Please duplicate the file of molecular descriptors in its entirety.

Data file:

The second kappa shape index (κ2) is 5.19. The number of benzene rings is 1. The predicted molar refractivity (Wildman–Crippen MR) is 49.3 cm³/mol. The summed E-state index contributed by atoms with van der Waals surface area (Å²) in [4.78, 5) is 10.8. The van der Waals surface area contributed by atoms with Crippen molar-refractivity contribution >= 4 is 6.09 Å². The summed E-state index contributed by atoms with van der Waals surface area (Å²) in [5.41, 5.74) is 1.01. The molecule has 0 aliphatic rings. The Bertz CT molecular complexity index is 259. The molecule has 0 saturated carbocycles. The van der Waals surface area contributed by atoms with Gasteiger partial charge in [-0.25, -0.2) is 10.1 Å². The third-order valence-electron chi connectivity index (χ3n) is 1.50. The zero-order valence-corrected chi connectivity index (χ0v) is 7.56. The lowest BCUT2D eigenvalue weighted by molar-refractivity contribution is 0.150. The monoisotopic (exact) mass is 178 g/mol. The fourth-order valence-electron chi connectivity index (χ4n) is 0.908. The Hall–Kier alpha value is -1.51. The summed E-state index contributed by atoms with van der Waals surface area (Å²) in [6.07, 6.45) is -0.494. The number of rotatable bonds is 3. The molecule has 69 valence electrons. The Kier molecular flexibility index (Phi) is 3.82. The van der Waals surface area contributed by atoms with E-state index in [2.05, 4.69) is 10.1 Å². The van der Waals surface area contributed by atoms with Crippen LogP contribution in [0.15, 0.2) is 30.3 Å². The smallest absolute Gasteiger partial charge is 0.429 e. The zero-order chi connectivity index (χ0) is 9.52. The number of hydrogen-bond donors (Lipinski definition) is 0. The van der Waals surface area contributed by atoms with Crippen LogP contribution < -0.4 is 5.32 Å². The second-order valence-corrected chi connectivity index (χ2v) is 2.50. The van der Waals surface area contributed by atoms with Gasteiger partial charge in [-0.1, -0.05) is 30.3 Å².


The second kappa shape index (κ2) is 5.19. The number of benzene rings is 1. The predicted molar refractivity (Wildman–Crippen MR) is 49.3 cm³/mol. The summed E-state index contributed by atoms with van der Waals surface area (Å²) in [4.78, 5) is 10.8. The van der Waals surface area contributed by atoms with Crippen molar-refractivity contribution >= 4 is 6.09 Å². The summed E-state index contributed by atoms with van der Waals surface area (Å²) in [5.41, 5.74) is 1.01. The molecule has 0 aliphatic rings. The Bertz CT molecular complexity index is 259. The molecule has 0 saturated carbocycles. The van der Waals surface area contributed by atoms with Gasteiger partial charge in [-0.25, -0.2) is 10.1 Å². The third-order valence-electron chi connectivity index (χ3n) is 1.50. The zero-order valence-corrected chi connectivity index (χ0v) is 7.56. The lowest BCUT2D eigenvalue weighted by molar-refractivity contribution is 0.150. The monoisotopic (exact) mass is 178 g/mol. The fourth-order valence-electron chi connectivity index (χ4n) is 0.908. The Hall–Kier alpha value is -1.51. The summed E-state index contributed by atoms with van der Waals surface area (Å²) in [6.07, 6.45) is -0.494. The number of rotatable bonds is 3. The molecule has 69 valence electrons. The Kier molecular flexibility index (Phi) is 3.82. The van der Waals surface area contributed by atoms with E-state index in [2.05, 4.69) is 10.1 Å². The van der Waals surface area contributed by atoms with Crippen LogP contribution in [0.15, 0.2) is 30.3 Å². The smallest absolute Gasteiger partial charge is 0.429 e. The zero-order chi connectivity index (χ0) is 9.52. The number of hydrogen-bond donors (Lipinski definition) is 0. The van der Waals surface area contributed by atoms with Crippen LogP contribution < -0.4 is 5.32 Å². The second-order valence-corrected chi connectivity index (χ2v) is 2.50. The van der Waals surface area contributed by atoms with Gasteiger partial charge in [-0.1, -0.05) is 30.3 Å².